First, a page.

What U.S. Police Can Learn From Iraq About Policing A Troubled Population

What U.S. Police Can Learn From Iraq About Policing A Troubled Population

Reconciliation and empowerment is a surefire way to resecure the consent of the governed and end the policing crisis in many American communities.
Bryan Baker
By

“If men were angels, no government would be necessary.”
James Madison, Federalist No. 51

According to Thomas Hobbes, government exists to stave off endless bloodshed and chaos and to protect commerce. Hobbes eloquently described a world without government — in his 1651 work “Leviathan” — as being akin to “a time of war, where every man is enemy to every man…wherein men live without other security, than what their own strength…shall furnish them withall.”

In this condition, which Hobbes termed the “state of nature,” there is no industry or commerce “because the fruit thereof is uncertain,” there are no arts and letters, and “worst of all, [there is] continual fear, and danger of violent death; and the life of man, solitary, poor, nasty, brutish, and short.”

The remedy to this chaos, for Hobbes, was the social contract; individuals were to give up their right to carry out violence against their neighbors to Leviathan — an absolute sovereign.

Hobbes preferred that this sovereign be a king, but also believed an assembly could fulfill this role. This Leviathan would have a monopoly on the legitimate use of force and use the threat of the use of such force to keep the violent and anarchic state of nature at bay. If the Leviathan failed to protect its citizens from this anarchy, they had the right to rebel.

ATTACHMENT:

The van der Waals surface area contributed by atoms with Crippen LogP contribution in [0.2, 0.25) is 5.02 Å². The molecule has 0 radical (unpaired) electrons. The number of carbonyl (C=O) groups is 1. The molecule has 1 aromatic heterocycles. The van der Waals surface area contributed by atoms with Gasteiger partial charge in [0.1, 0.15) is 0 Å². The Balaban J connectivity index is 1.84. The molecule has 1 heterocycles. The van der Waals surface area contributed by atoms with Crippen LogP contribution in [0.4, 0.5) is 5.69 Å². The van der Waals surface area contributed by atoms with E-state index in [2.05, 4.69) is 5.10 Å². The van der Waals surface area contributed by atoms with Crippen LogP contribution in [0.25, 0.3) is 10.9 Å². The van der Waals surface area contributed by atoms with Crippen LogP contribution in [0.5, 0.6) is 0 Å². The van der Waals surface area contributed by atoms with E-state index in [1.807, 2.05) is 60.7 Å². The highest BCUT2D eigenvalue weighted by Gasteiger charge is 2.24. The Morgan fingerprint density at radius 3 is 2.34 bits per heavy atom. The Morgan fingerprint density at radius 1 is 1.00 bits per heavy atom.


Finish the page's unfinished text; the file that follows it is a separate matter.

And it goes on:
In his 1690 work “Second Treatise of Government,” John Locke largely agreed with Hobbes concerning the state of nature and the social contract, yet he argued that the government (which he thought should include parliament in addition to a king) owed the people more than protection — it was required to secure their natural rights to life, liberty, and property.

Like Hobbes, Locke maintained rebellion was acceptable when a government failed to protect its citizens. He added, however, that citizens also had a right to rebel if the government failed to secure their natural rights. These ideas eventually made their way into the closest thing the United States has to a creed, the Declaration of Independence.